Echoing this view, Masato Watanabe, an official with the Japan International Cooperation Agency who has worked in China, maintains that helping China resolve environmental problems is in Japan's interest.

"Right now, environment is the key word in terms of ODA and will be for a while," Watanabe said.

The figures bear him out.

More than a quarter of the Japan Bank for International Cooperation aid projects in 2001, worth 161.4 billion yen, went to China. Seven of the 15 projects and 54 percent of the funding were environment-related.

China ranks only behind Indonesia in yen loans extended. Aid to China started in 1979 and the first environmental project was approved in 1988. Since then, there has been a major shift from infrastructure-intensive projects like railroads and ports to air and water improvement projects.

The Chinese government has also changed.

In the last few years, Beijing has started taking a more aggressive tack on approaching environmental threats.

A government reshuffle in 1998 upped the rank of the environmental chief to the equivalent of minister. In its new five-year plan released earlier this year for economic and social development, the government pledged an across-the-board cut in pollution by 10 percent and 20 percent in regions with heavy pollution.

Meanwhile, China has pledged to boost the nation's greenery from a paltry 13.9 percent in 1999 -- less than one-fifth the greenery of verdant Japan on a percentage basis -- to 18.2 percent.

China's leaders -- such as Jiang Zemin when he presented the ambitious plan to develop the nation's rural western region -- have even started to intone the sustainable-development mantra.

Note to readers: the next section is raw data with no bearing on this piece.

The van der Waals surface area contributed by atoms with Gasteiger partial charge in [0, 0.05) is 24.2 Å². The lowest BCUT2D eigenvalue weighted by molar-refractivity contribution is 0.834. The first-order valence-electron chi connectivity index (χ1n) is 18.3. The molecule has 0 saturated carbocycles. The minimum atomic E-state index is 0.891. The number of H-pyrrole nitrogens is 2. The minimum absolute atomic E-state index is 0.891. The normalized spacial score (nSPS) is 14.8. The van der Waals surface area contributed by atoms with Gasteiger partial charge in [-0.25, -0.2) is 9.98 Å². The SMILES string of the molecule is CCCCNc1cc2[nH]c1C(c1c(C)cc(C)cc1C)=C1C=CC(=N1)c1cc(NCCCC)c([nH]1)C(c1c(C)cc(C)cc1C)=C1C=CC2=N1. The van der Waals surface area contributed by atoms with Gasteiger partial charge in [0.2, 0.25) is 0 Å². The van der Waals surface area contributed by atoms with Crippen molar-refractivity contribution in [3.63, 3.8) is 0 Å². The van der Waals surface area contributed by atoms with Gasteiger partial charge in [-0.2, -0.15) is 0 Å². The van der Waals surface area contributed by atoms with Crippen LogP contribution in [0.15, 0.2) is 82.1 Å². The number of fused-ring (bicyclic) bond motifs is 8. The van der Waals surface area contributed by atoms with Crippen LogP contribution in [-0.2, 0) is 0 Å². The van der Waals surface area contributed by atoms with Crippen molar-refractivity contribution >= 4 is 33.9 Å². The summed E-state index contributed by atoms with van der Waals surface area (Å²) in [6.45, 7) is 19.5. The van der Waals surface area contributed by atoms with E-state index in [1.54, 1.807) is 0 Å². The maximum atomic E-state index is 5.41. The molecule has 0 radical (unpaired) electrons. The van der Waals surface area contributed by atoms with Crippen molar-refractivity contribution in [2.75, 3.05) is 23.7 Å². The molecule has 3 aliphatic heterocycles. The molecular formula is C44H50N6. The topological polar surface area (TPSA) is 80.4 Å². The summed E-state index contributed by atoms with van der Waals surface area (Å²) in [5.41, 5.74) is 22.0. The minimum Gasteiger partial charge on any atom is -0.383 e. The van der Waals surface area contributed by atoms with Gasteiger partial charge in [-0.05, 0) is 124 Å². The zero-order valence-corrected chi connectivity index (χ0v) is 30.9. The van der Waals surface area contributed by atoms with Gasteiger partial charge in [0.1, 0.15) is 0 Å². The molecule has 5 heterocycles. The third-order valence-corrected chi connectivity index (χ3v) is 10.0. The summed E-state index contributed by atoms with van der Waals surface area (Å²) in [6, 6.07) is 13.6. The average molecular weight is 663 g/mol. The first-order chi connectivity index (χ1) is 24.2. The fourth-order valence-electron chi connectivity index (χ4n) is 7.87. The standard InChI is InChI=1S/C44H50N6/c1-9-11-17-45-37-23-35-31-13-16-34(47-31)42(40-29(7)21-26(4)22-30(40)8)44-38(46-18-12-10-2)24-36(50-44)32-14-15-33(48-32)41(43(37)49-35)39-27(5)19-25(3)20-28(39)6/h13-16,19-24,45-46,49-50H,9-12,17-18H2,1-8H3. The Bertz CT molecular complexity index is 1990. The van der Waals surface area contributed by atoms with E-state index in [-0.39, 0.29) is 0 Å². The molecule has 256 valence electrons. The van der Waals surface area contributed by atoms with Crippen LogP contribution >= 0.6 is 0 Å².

Conflicting interests

Pollution-related problems combined with economic development assistance has opened a new avenue for cooperation and cementing positive ties between Japan and China.

However, there is an element of ambivalence -- an emotional tug of war over supplying aid to an economic competitor viewed as ungrateful at times.

"There are things that China would like to do, and things that Japan would like to do. What we have to do is find programs that will be a plus for both countries," maintains Naohiro Kitano, director of Chinese development assistance at the Japan Bank for International Cooperation.

"Environmental items are meaningful for both countries and easy for both to understand because they help both countries," Kitano said.

But despite celebrating 30 years of normalized relations this year, the two countries have only just started to cooperate on the environment.

In 1988, leaders of both countries agreed to set up the Sino-Japan Friendship Center for Environmental Protection in Beijing. But it was sidetracked by the Tiananmen Square massacre of 1989 and other events, and it only got off the ground in 1996.

Earlier this month in Beijing, officials and researchers discussed ways of fighting scourges like desertification and yellow sand -- loose soil particles that get kicked up by the wind -- as well as newer problems, such as waste disposal.

Yet the upsurge in awareness that these countries need to collaborate on the environment is tempered by the independent interests of each and their blossoming economic rivalry. The scope of cooperation between the two countries is growing, but priorities differ.

"For Chinese people the water issue -- both quality and quantity -- is very important. It is a health issue. But for Japanese, air pollution and acid rain are of central interest," Watabe said.